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Lung Disease & Respiratory Health Center

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Smoking Pot, Cigarettes Ups COPD Risk

Study Shows Higher Risk for the Lung Disease Among Smokers of Both Marijuana and Tobacco
WebMD Health News
Reviewed by Louise Chang, MD

April 13, 2009 -- People who smoke both cigarettes and marijuana have a greater risk for developing the progressive lung disease COPD than cigarette smokers who don't smoke pot, a new study shows.

Smokers in the study who reported using both tobacco and marijuana were three times as likely as nonsmokers to have clinically confirmed COPD (chronic obstructive pulmonary disease); people who smoked only cigarettes had a slightly lower risk.

The study is among the first to suggest a synergistic relationship between marijuana and tobacco use among older people who are most at risk for COPD.

"This effect suggests that smoking marijuana may act as a primer, or sensitizer, in the airways to amplify the adverse effects of tobacco on respiratory health," says study researcher Wan C. Tan, MD, of the University of British Columbia and St. Paul's Hospital in Vancouver, Canada.


About 12 million Americans are currently living with a diagnosis of COPD; an equal number are believed to have the disease and not know it, according to the National Heart, Lung and Blood Institute.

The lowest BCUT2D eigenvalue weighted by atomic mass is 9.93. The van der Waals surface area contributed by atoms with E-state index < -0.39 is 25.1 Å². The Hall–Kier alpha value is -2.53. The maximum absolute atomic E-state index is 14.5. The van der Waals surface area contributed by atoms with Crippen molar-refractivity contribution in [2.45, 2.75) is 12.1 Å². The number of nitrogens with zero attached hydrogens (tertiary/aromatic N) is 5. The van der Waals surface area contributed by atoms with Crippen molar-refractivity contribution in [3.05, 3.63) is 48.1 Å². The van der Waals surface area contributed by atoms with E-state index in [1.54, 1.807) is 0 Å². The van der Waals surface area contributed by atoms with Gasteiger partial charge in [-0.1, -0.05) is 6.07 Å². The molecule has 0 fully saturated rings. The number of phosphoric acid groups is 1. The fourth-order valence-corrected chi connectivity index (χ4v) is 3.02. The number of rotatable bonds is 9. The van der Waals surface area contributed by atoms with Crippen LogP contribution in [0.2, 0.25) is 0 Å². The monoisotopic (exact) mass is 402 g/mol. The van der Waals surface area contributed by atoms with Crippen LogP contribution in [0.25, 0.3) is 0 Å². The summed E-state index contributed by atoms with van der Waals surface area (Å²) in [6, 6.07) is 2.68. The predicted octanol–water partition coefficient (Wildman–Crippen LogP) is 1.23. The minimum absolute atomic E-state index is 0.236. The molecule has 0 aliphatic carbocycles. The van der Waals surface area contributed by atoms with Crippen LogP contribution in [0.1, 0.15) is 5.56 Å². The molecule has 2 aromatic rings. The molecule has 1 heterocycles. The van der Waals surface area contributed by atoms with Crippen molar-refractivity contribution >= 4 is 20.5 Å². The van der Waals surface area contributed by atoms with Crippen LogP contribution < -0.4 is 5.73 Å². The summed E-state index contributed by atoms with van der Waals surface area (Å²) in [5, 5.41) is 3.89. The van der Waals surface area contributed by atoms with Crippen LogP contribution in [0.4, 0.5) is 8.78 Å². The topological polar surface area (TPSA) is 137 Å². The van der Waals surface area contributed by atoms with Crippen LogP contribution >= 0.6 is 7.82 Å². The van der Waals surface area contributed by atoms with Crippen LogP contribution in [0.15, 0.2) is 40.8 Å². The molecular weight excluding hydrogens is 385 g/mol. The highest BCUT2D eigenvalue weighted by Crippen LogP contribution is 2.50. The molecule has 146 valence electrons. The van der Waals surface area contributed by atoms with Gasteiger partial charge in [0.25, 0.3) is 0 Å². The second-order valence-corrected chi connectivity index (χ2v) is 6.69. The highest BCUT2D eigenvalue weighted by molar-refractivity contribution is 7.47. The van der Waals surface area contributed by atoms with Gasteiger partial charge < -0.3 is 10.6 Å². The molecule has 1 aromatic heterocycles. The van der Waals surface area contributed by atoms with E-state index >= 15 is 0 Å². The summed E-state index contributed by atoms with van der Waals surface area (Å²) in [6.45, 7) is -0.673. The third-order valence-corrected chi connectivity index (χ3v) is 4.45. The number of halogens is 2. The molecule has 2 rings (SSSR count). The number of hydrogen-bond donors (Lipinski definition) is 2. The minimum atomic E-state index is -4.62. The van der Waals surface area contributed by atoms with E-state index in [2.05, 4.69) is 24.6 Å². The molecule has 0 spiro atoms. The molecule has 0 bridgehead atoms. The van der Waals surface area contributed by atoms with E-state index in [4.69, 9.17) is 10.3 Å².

In the U.S, the term COPD includes both emphysema and chronic bronchitis. With COPD, breathing becomes more difficult over time.

Largely caused by cigarette smoking, COPD is the fourth leading cause of death in the U.S.

While the link between tobacco and COPD is well established, far less is known about the impact of marijuana use on the lungs.

Some studies have found that even short-term heavy marijuana smoking can worsen lung function, while others have not shown this association.

Even less is known about the combined effects of smoking cigarettes and pot, Tan tells WebMD.

The study by Tan and colleagues included 878 residents of Vancouver, Canada participating in a larger investigation examining COPD prevalence.

Participants were considered tobacco smokers if they had smoked at least 365 cigarettes in their lifetime, and were considered marijuana smokers if they reported having ever smoked pot. The researchers defined "substantial" marijuana use as having smoked at least 50 marijuana cigarettes.

The average cigarette smoker in the study had smoked for 16 years, while the self-described pot smokers had smoked an average of 84 marijuana cigarettes.

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